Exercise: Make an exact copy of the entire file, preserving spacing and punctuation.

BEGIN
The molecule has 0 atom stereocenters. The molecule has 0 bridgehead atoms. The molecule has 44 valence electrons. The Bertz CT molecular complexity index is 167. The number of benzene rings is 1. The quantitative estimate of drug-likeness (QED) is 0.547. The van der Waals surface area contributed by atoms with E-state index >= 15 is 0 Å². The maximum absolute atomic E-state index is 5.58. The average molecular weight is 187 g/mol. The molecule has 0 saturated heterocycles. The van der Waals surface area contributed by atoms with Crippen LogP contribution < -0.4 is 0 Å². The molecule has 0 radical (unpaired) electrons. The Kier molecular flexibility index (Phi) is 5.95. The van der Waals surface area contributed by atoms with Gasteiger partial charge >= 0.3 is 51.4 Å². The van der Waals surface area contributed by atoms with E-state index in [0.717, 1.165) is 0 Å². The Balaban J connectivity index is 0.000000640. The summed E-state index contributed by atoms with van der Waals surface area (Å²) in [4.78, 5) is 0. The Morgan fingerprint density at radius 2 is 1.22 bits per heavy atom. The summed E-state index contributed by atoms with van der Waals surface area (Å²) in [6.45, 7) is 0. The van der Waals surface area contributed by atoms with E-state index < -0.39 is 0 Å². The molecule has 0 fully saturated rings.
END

The molecule has 0 atom stereocenters. The molecule has 0 bridgehead atoms. The molecule has 44 valence electrons. The Bertz CT molecular complexity index is 167. The number of benzene rings is 1. The quantitative estimate of drug-likeness (QED) is 0.547. The van der Waals surface area contributed by atoms with E-state index >= 15 is 0 Å². The maximum absolute atomic E-state index is 5.58. The average molecular weight is 187 g/mol. The molecule has 0 saturated heterocycles. The van der Waals surface area contributed by atoms with Crippen LogP contribution < -0.4 is 0 Å². The molecule has 0 radical (unpaired) electrons. The Kier molecular flexibility index (Phi) is 5.95. The van der Waals surface area contributed by atoms with Gasteiger partial charge >= 0.3 is 51.4 Å². The van der Waals surface area contributed by atoms with E-state index in [0.717, 1.165) is 0 Å². The Balaban J connectivity index is 0.000000640. The summed E-state index contributed by atoms with van der Waals surface area (Å²) in [4.78, 5) is 0. The Morgan fingerprint density at radius 2 is 1.22 bits per heavy atom. The summed E-state index contributed by atoms with van der Waals surface area (Å²) in [6.45, 7) is 0. The van der Waals surface area contributed by atoms with E-state index < -0.39 is 0 Å². The molecule has 0 fully saturated rings.